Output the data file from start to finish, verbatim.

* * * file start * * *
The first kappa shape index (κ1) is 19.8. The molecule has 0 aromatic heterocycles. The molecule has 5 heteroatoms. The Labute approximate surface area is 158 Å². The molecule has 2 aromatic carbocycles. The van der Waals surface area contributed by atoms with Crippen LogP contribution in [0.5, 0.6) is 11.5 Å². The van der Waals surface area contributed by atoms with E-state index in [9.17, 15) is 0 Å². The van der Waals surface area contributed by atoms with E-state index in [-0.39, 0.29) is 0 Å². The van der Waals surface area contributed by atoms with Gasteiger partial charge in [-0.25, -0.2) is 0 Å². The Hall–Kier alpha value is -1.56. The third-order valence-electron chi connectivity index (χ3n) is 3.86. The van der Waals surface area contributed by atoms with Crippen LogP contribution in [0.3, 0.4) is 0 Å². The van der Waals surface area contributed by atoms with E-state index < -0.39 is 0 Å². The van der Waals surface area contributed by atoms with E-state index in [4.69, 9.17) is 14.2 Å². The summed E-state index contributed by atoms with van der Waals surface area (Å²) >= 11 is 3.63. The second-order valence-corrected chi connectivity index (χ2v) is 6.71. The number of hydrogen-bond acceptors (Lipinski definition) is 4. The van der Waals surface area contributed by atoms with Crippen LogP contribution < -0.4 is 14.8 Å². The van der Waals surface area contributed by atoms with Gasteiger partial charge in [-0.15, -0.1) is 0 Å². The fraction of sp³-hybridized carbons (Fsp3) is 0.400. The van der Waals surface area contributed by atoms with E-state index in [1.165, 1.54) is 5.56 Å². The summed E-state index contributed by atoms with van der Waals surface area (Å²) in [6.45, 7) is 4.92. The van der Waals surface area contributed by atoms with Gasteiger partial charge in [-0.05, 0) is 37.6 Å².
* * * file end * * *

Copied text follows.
The first kappa shape index (κ1) is 19.8. The molecule has 0 aromatic heterocycles. The molecule has 5 heteroatoms. The Labute approximate surface area is 158 Å². The molecule has 2 aromatic carbocycles. The van der Waals surface area contributed by atoms with Crippen LogP contribution in [0.5, 0.6) is 11.5 Å². The van der Waals surface area contributed by atoms with E-state index in [9.17, 15) is 0 Å². The van der Waals surface area contributed by atoms with E-state index in [-0.39, 0.29) is 0 Å². The van der Waals surface area contributed by atoms with Gasteiger partial charge in [-0.25, -0.2) is 0 Å². The Hall–Kier alpha value is -1.56. The third-order valence-electron chi connectivity index (χ3n) is 3.86. The van der Waals surface area contributed by atoms with Crippen LogP contribution in [0.3, 0.4) is 0 Å². The van der Waals surface area contributed by atoms with E-state index < -0.39 is 0 Å². The van der Waals surface area contributed by atoms with E-state index in [4.69, 9.17) is 14.2 Å². The summed E-state index contributed by atoms with van der Waals surface area (Å²) >= 11 is 3.63. The second-order valence-corrected chi connectivity index (χ2v) is 6.71. The number of hydrogen-bond acceptors (Lipinski definition) is 4. The van der Waals surface area contributed by atoms with Crippen LogP contribution < -0.4 is 14.8 Å². The van der Waals surface area contributed by atoms with Gasteiger partial charge in [-0.15, -0.1) is 0 Å². The fraction of sp³-hybridized carbons (Fsp3) is 0.400. The van der Waals surface area contributed by atoms with E-state index in [1.165, 1.54) is 5.56 Å². The summed E-state index contributed by atoms with van der Waals surface area (Å²) in [6.45, 7) is 4.92. The van der Waals surface area contributed by atoms with Gasteiger partial charge in [-0.05, 0) is 37.6 Å².